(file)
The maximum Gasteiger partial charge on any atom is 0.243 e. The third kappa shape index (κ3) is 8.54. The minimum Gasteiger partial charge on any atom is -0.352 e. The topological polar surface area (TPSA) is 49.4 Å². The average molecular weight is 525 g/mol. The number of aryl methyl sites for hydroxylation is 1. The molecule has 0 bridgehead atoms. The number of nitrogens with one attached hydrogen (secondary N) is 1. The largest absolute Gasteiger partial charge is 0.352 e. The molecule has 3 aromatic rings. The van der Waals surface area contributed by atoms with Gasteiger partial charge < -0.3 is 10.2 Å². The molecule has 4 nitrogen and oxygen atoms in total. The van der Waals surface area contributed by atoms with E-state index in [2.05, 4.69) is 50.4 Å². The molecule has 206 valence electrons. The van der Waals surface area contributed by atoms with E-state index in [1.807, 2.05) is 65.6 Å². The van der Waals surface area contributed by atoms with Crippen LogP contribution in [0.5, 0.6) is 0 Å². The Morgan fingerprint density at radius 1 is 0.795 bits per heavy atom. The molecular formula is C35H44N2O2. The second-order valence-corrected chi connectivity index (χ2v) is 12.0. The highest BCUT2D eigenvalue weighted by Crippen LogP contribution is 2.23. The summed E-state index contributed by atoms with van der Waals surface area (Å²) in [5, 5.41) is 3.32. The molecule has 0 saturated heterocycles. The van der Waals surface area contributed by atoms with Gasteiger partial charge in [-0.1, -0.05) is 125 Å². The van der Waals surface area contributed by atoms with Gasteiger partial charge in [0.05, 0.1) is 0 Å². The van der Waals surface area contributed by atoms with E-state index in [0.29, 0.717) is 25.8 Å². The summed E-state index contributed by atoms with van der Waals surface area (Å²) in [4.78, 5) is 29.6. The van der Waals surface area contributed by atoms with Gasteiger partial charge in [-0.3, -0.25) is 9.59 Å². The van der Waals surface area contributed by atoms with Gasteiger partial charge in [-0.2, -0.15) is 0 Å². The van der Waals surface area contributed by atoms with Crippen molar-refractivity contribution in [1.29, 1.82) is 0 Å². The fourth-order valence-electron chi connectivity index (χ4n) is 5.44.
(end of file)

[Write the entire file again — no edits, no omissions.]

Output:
The maximum Gasteiger partial charge on any atom is 0.243 e. The third kappa shape index (κ3) is 8.54. The minimum Gasteiger partial charge on any atom is -0.352 e. The topological polar surface area (TPSA) is 49.4 Å². The average molecular weight is 525 g/mol. The number of aryl methyl sites for hydroxylation is 1. The molecule has 0 bridgehead atoms. The number of nitrogens with one attached hydrogen (secondary N) is 1. The largest absolute Gasteiger partial charge is 0.352 e. The molecule has 3 aromatic rings. The van der Waals surface area contributed by atoms with Gasteiger partial charge < -0.3 is 10.2 Å². The molecule has 4 nitrogen and oxygen atoms in total. The van der Waals surface area contributed by atoms with E-state index in [2.05, 4.69) is 50.4 Å². The molecule has 206 valence electrons. The van der Waals surface area contributed by atoms with E-state index in [1.807, 2.05) is 65.6 Å². The van der Waals surface area contributed by atoms with Crippen LogP contribution in [0.5, 0.6) is 0 Å². The Morgan fingerprint density at radius 1 is 0.795 bits per heavy atom. The molecular formula is C35H44N2O2. The second-order valence-corrected chi connectivity index (χ2v) is 12.0. The highest BCUT2D eigenvalue weighted by Crippen LogP contribution is 2.23. The summed E-state index contributed by atoms with van der Waals surface area (Å²) in [5, 5.41) is 3.32. The molecule has 0 saturated heterocycles. The van der Waals surface area contributed by atoms with Gasteiger partial charge in [-0.1, -0.05) is 125 Å². The van der Waals surface area contributed by atoms with Gasteiger partial charge in [0.05, 0.1) is 0 Å². The van der Waals surface area contributed by atoms with E-state index in [0.29, 0.717) is 25.8 Å². The summed E-state index contributed by atoms with van der Waals surface area (Å²) in [4.78, 5) is 29.6. The van der Waals surface area contributed by atoms with Gasteiger partial charge in [-0.3, -0.25) is 9.59 Å². The van der Waals surface area contributed by atoms with Gasteiger partial charge in [-0.2, -0.15) is 0 Å². The van der Waals surface area contributed by atoms with Crippen molar-refractivity contribution in [1.29, 1.82) is 0 Å². The fourth-order valence-electron chi connectivity index (χ4n) is 5.44.